Install a $6,000 granite countertop and your client’s home value increases. But add $6,000 in mechanical upgrades and insulation, and their appraisal won’t go up a dollar.
That kind of thinking has led Sen. Michael Bennet (D.-Colo.) to craft legislation, being referred to as the Sensible Accounting for Valuing Energy (SAVE) Act, that would require lenders to consider energy savings as well as principal, interest, taxes, and insurance — PITI+E — when offering mortgages.
On a basic level, if you buy or “build a more energy-efficient home, you’d have more money to pay a mortgage,” says Ken Gear, executive director of Leading Builders of America, which represents 18 of the largest home builders in the country.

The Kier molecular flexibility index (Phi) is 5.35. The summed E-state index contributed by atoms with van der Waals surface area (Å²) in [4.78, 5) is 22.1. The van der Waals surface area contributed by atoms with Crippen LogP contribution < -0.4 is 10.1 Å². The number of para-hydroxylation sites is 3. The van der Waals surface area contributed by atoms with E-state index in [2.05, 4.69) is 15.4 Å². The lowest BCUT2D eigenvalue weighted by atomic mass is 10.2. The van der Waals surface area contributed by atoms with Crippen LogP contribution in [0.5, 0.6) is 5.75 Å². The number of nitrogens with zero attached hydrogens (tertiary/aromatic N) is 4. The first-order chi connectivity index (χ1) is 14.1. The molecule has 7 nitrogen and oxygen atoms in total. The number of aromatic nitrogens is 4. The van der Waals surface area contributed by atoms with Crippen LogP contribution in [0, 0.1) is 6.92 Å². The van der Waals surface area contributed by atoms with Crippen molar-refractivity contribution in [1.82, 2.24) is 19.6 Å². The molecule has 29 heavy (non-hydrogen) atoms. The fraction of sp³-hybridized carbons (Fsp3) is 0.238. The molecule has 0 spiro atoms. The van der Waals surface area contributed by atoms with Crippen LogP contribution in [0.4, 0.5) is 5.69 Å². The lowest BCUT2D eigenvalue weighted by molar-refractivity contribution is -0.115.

Gear and other supporters of the bill — such as the Alliance to Save Energy, the U.S. Green Building Council, the RESNET (Residential Energy Services Network), and the Institute for Market Transformation — believe that a host of problems could be solved if SAVE comes to fruition: protect taxpayers from foreclosure; create jobs; drive demand for energy-efficient homes; and expand the accessibility and affordability of energy-efficient homes.